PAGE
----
By Lucy Williamson
BBC News, Marseille
For the first time, a synagogue in Marseille is in the process of being sold to a Muslim organisation, which has plans to turn it into a mosque. The diverse port city is renowned for decades of tolerance and co-habitation – but some things are changing.
Marseille has always been a place of second chances. Round the back of the old port, where many North African immigrants got their first view of France is a tiny youth centre, where the city’s most troubled boys are encouraged to take up pool instead of petty crime.
Sitting in a deckchair on the street outside, their youth worker, Samir, tells me most of the boys in the programme are Muslim. But in the melting pot that is Marseille, he suggests, no-one notices things like that.
“Marseille is a town of immigration – it has the largest port in France,” he tells me. “For centuries, it’s welcomed different people from different countries, and we all live together very well. Here in the south, we have the sun, the beach; we’re not stressed, there’s no racism down here.”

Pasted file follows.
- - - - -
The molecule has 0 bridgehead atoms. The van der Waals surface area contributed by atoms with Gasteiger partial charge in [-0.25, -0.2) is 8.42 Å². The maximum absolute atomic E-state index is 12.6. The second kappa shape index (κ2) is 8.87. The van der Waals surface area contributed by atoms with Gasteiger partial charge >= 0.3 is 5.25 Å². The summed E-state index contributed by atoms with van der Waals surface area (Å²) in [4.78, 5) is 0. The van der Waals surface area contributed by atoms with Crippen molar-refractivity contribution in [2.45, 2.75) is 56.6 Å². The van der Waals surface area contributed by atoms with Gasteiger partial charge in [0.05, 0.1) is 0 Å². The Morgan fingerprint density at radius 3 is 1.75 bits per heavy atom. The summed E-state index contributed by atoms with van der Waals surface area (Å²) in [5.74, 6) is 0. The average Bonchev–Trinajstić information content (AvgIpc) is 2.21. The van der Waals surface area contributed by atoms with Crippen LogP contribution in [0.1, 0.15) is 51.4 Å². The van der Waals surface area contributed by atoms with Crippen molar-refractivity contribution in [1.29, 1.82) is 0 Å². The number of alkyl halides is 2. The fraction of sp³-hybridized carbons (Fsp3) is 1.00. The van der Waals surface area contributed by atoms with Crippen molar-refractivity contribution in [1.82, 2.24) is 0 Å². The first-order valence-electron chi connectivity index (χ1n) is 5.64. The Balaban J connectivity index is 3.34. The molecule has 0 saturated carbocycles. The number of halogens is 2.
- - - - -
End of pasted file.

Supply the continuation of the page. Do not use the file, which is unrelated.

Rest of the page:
But there is change. And a few feet away, at the end of the street is one powerful sign of it – a nondescript yellow building that used to be the Or Thora synagogue. Its walls are now covered in graffiti, its doors shuttered.
The synagogue used to be the heart of a thriving Jewish community, but as those families became more successful, they moved to wealthier parts of Marseille, and in their place have come Muslim families.
Which is why the city’s Chief Rabbi, Ruben Ohana, has given his permission for the old synagogue to be sold to a conservative Muslim organisation called al-Badr, which plans to turn it into a mosque.
Of course, the decision to close the synagogue needed careful thought, the Rabbi tells me. “But if it has to close, it’s better to sell it than just leave it empty. And if it’s going to be sold, better that it becomes a place of prayer than a shop or a nightclub.”
His worshippers, too, were largely sanguine about the change.
“It’s disappointing to see the Jewish community move out of the centre of Marseille and to see another religion taking over that building,” one woman says. “But so be it.”
“It was unavoidable,” says another man. “The Jewish population had left the neighbourhood.”